Get your band-aids and tissues ready, because the end of the Summer 2020 anime season has come out swinging. And good god, is it swinging hard.
Thankfully, we’re able to talk about the fun (read as: not as bleak on a weekly basis) stuff, like Appare-Ranman!, Deca-Dence, and Rent-a-Girlfriend, before we got back into the Suffering Zone, the Sequel, which is still sponsored by Re:Zero and OreGairu. Seriously, though, there was a incredible amount of good shows this season, and you’ll be kicking yourself if you don’t give them the shots they deserve. Get on in here!
A little over a month ago, the vtuber Mano Aloe quit her job after only a couple of weeks since her debut on YouTube. While the timing seems surprisingly quick, the reason behind it was unfortunately not quite a surprise. After weeks of harassment directed towards her and her family, not only online, but at her own home as well, Aloe terminated her contract with the company Hololive and left before she ever really was able to start.
Doxing, the act of intentionally searching for and exposing a person’s personal info, and harassment aren’t new to the Internet. Historically, whether it was AOL creepers in the 90s, swatters of the mid 2010s, or stalkers now, people online have been subject to terrible and dangerous situations. We usually think of these as outlier incidents. However, every community has their stories. One of the storyboard artists on Steven Universe was harassed into attempting suicide over hate from fans of the show. Famous YouTuber Philip Defranco had an extreme fan bypass security and walk onto set during a recording of his show. We as fans of various media and people get excited by the things we love but this can always go too far. Vtubers are, unfortunately, the new crew that are dealing with this, in their own unique way, and they need help in a way that we can supply.
If you missed it a couple years back, there was an anime that came out called Golden Kamuy, adapted from a historical fiction manga by the same name. I ended up missing out when it came around the anime circuit but at the behest of a friend, I decided to give the manga a shot. Boy howdy, am I glad I did. This series is a really interesting story set in a unique backdrop filled with history and intrigue.
Set after the Russo-Japanese War at the beginning of the 20th century, Golden Kamuy is about a Japanese veteran of the war, Saichi “Immortal” Sugimoto, meagerly getting by through gold panning when he stumbles across a secret story about a lost treasure. After finding a native Ainu girl, Asirpa, whose family was killed for the very same treasure, the two team up to find it, facing off against escaped convicts, soldiers, and many more to find the reward. The trouble is, the only “map” to their reward was split into multiple pieces, each one tattooed onto escaped convicts that need to be tracked down in order to solve the puzzle.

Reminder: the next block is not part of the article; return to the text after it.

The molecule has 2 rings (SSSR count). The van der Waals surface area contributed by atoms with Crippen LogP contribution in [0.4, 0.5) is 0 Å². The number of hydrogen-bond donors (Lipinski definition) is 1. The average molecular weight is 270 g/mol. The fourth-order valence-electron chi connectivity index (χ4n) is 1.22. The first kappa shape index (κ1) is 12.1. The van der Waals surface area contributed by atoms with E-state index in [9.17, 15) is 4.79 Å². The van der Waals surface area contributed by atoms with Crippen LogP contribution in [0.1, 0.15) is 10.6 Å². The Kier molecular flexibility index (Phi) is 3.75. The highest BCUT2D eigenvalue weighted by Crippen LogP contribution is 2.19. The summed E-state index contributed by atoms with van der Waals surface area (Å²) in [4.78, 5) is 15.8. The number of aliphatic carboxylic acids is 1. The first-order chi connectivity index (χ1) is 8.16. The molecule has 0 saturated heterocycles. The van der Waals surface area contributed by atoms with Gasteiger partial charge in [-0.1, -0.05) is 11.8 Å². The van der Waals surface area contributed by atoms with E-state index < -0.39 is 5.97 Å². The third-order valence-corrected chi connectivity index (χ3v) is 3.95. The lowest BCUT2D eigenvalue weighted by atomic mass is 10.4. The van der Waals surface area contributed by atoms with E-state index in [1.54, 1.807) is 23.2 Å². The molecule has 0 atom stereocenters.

I’m not entirely sure why on a blog called “The Backloggers” it’s taken us a good five years or so to get a post series going about chipping away at our backlogs. Well, now we can’t say that we haven’t done it – this post marks the beginning of a series I’m dubbing “Backlog Busting,” where we, obviously, write about stuff on our backlog that we’ve recently knocked off the list (whether that means we completed it and loved it, ended up dropping it because it was surprisingly bad, or anything else in-between). As hilarious as it could have been to start this series out by talking about some hot garbage from deep in the backlog, I can pretty happily say that this post is about an absolute banger – Kamisama Kiss.
Okay, so Welcome to the N.H.K. might not have been the best choice for our last podcast, given the whole, you know, staying inside and existential dread thing. This time around, though, I don’t think we could have gotten a better show! We watched Rokuhoudou Yotsuiro Biyori, a heartwarming show about four dudes running a teahouse/cafe. If that sounds like a chill show with not much going on, you would be absolutely correct, and my god, did we need it.
Rokuhoudou Yotsuiro Biyori, having come out in 2018, is a show that all three of us didn’t even know existed, and we are here to atone for that crime. Even though the premise is simple and easy to digest, the show has a lot of layers, and we dig deep into them! Tofu gets in way too deep about food as narrative and narrative as food (it’s a show about a cafe, bro, chill), we have a surprisingly fruitful comparison of Rokuhoudou and Isekai Shokudou, and Kyle almost ends everyone by conjuring the ghostly image of a shonen food battle anime that uses Gatorade in all of its meals. Yeah, it’s a surprising amount of mileage on this one, so check it out!